Patience remembered with a laugh.
‘Oh, that’s who you’ve chosen! If you’d told me that, I should have known who you meant.’ She laughed again. ‘You’ve been a bit too quick with your appointment. It’s all cleared up now, this business. The waters have gone down and we can see the rocks. We know now who the real thief was who stole that stuff from Her Ladyship’s room. It was Bao-yu. He went round to Her Ladyship’s apartment some days ago and asked Silver and Sunset for something and just for a tease the silly girls said he couldn’t have it, because they couldn’t give him anything while Her Ladyship was away. So he simply slipped in later on when they weren’t there and helped himself. When these two found the things missing, they were scared out of their wits. But as soon as Bao-yu heard that someone else had been accused of taking the things, he told me everything. He even brought them round to show me, so that I could see they exactly corresponded with what the girls had told me was missing. As regards the Lycoperdon Snow, that was something that Bao-yu had got from outside. He’s been giving it away to all kinds of people – not only in the Garden: one or two of the old nannies begged some off him to give to their relations outside and they have given it to other people as presents; and Aroma gave some of hers to Parfumee and that lot and they’ve been passing the stuff to and fro between them?selves. So you see, it’s all over the place. The two baskets that were left in the jobs room the other day for Their Ladyships are still untouched. The seals on them haven’t been broken. So as far as that’s concerned, there are no grounds for a charge either. If you’ll wait here a few moments longer, I’m just going in to tell Mrs Lian about this and we’ll see what she says.’
Patience then went into the bedroom and repeated almost verbatim to Xi-feng what she had just been telling Lin Zhi-xiao’s wife.
‘That’s as may be,’ said Xi-feng when she had finished; ‘but we all know how ready Bao-yu is to cover up for other people. Someone only has to go to him with a hard-luck story – especially if there’s a bit of flattery thrown in with it – and he’ll own up to anything in order to get them off. If we believe him now, how are we going to deal with more serious cases later on? I think this needs going into more carefully. I think you ought to get hold of those girls from Her Ladyship’s apartment and – well, I wouldn’t say torture them exactly, but you could get them to kneel in the sun on broken china all day without anything to eat or drink. If one day doesn’t make them confess, just go on day after day until they do. They’re sure to give in sooner or later, even if they’re made of iron.’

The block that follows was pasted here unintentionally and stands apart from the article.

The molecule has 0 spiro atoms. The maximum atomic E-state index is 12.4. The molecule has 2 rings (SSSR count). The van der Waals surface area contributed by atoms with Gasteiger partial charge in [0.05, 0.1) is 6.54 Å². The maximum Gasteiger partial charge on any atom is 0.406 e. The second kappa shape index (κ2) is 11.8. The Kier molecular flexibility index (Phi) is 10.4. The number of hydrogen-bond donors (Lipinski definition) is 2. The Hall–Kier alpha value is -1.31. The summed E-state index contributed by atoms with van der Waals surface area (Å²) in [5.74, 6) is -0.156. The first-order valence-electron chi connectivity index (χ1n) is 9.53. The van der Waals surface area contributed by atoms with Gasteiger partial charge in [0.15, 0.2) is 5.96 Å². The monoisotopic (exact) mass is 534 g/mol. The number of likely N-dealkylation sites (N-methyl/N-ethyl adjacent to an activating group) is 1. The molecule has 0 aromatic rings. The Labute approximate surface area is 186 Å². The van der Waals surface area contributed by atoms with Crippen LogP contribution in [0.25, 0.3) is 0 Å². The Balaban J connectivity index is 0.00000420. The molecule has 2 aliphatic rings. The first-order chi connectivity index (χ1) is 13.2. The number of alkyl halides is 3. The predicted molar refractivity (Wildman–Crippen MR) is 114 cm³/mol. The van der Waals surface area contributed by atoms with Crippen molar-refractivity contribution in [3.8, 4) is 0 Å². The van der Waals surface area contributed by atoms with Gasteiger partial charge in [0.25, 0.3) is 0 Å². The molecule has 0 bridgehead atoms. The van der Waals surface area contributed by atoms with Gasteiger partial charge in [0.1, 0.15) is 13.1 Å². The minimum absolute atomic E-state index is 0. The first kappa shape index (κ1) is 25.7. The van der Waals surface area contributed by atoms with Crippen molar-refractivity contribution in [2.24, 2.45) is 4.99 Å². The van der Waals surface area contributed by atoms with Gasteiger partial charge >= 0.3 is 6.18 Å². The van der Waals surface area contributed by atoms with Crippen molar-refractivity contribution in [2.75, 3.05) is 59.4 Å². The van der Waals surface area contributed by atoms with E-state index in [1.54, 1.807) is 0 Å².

‘And as for that Liu woman,’ she went on, ‘you know what they say. When flies gather on an egg, it’s generally a sign that there’s a crack in it. She may not have stolen anything in this instance, but I suspect she’s no better than she should be for all these people to be complaining about her. We’ll let her off the flogging, of course, but I still think we ought to dismiss her. Even in the Emperor’s court people get punished for what they call “guilt by association”, so she can’t complain if we sack her merely on suspicion.’
‘Yes, but why bother?’ said Patience. ‘They say that where mercy is possible, mercy should be shown. What better opportunity than this could you have of showing yourself merciful for once? Look at all the trouble you give your?self on account of these people, and they aren’t even your own household: it’s Lady Xing’s household that you really belong to. And where does it all get you, at the end of the day? All you do is build up a lot of resentment against yourself and turn a lot of nasty, spiteful people into your enemies. A person in your delicate health can’t afford to make enemies. Think of all the time it took you to conceive a man-child – and then to lose it after carrying it inside you for six or seven months! How do we know that that wasn’t brought on by too much worrying about this sort of thing? I think you ought to start straight away taking things a bit easier. Close your eyes to things a bit oftener. “What the eye doesn’t see the heart doesn’t grieve”!’
Patience’s little homily quickly won Xi-feng to a better humour.
‘All right,’ she said, laughing. ‘Do as you wish. I’m not going to get myself worked up about it.’
‘Now you’re talking sensibly,’ said Patience happily, and going out of the bedroom, proceeded to dispose of the business outside in the way she had all along intended to.
But more of that in the next chapter.